I used to write when I was young and I remember carrying this sporadic practice into university. I shared my short stories with roomates; and then I shared poems with my professor. I remember the day quite vividly; a summer course and we were walking down the interlocking pathway between buildings, the sun warm and the air clean and sweet smelling. His assessment was startling. Not that he wasn’t giving me what I asked for so much as the fact that I was not ready for his brutal takedown. He read, then responded, and I stopped writing.
After the birth of my daughter, I started writing again, documenting a journey to a foreign place in myself and although I have that journal saved, I have not read it since. I recognize the outside cover knowing what it stands for. I’m not ready to read that writing, to return to that place in time through such a tangible form – not yet, anyway. In those years, when I had written enough and found my way in this new role, I stopped writing.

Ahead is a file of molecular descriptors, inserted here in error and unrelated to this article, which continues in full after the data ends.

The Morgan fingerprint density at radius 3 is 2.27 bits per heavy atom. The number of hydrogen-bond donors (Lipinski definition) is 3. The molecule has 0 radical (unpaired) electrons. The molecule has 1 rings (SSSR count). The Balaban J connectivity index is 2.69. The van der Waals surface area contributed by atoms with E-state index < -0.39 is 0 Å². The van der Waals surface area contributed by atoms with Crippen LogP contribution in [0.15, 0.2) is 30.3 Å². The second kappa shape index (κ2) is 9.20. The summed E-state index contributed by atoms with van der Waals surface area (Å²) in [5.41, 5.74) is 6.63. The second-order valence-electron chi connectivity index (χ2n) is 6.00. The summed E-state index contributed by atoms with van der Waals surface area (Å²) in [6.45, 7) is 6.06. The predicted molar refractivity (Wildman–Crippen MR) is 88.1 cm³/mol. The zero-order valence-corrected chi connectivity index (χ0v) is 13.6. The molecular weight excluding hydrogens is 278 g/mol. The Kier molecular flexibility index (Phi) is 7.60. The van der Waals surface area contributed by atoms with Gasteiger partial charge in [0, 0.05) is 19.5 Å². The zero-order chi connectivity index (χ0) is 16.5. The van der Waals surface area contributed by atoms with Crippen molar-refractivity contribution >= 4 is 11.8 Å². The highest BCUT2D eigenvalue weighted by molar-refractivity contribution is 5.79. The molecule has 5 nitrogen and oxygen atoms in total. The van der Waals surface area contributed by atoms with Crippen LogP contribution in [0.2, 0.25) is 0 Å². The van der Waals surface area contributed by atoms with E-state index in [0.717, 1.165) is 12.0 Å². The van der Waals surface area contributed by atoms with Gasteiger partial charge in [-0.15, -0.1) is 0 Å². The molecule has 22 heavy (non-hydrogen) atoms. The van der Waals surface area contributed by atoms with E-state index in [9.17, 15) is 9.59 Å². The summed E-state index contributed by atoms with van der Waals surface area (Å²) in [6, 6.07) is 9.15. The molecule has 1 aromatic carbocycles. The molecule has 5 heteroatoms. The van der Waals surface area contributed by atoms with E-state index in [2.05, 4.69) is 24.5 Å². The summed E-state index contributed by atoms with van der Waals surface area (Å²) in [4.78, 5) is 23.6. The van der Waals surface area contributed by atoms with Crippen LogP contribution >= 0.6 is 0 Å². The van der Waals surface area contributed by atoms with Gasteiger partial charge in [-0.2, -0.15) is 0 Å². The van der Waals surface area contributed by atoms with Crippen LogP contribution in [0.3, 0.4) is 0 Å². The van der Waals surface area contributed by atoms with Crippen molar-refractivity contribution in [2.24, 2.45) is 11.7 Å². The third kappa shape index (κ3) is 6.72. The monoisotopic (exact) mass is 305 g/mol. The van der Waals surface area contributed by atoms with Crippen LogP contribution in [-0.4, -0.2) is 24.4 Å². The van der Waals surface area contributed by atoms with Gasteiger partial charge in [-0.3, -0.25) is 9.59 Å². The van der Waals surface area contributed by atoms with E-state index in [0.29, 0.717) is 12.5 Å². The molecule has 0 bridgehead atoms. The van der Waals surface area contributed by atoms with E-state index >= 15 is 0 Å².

Now as a teacher of reading and writing I am startled by my own failures in writing. Looking back now, at some of the formulaic writing that have I taught, I am saddened. So many lost opportunities in the past twenty plus years and I wonder how many students in my classes stopped writing.
Nonetheless, instead of letting regret turn to despair, I am taking writing seriously on the rest of this journey.